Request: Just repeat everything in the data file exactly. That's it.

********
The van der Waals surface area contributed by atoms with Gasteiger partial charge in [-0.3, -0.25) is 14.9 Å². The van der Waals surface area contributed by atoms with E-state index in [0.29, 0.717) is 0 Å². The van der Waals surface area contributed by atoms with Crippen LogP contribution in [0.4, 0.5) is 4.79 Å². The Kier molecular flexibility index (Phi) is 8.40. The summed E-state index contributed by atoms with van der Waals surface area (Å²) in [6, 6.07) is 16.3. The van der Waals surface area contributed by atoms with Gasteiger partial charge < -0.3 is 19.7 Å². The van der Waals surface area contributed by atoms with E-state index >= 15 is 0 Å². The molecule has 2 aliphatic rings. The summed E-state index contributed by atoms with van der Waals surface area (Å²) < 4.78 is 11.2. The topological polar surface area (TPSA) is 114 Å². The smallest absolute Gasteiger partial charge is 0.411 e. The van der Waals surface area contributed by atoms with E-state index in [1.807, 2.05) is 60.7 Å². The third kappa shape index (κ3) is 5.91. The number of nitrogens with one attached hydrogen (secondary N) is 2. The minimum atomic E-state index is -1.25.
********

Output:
The van der Waals surface area contributed by atoms with Gasteiger partial charge in [-0.3, -0.25) is 14.9 Å². The van der Waals surface area contributed by atoms with E-state index in [0.29, 0.717) is 0 Å². The van der Waals surface area contributed by atoms with Crippen LogP contribution in [0.4, 0.5) is 4.79 Å². The Kier molecular flexibility index (Phi) is 8.40. The summed E-state index contributed by atoms with van der Waals surface area (Å²) in [6, 6.07) is 16.3. The van der Waals surface area contributed by atoms with Gasteiger partial charge < -0.3 is 19.7 Å². The van der Waals surface area contributed by atoms with E-state index >= 15 is 0 Å². The molecule has 2 aliphatic rings. The summed E-state index contributed by atoms with van der Waals surface area (Å²) < 4.78 is 11.2. The topological polar surface area (TPSA) is 114 Å². The smallest absolute Gasteiger partial charge is 0.411 e. The van der Waals surface area contributed by atoms with E-state index in [1.807, 2.05) is 60.7 Å². The third kappa shape index (κ3) is 5.91. The number of nitrogens with one attached hydrogen (secondary N) is 2. The minimum atomic E-state index is -1.25.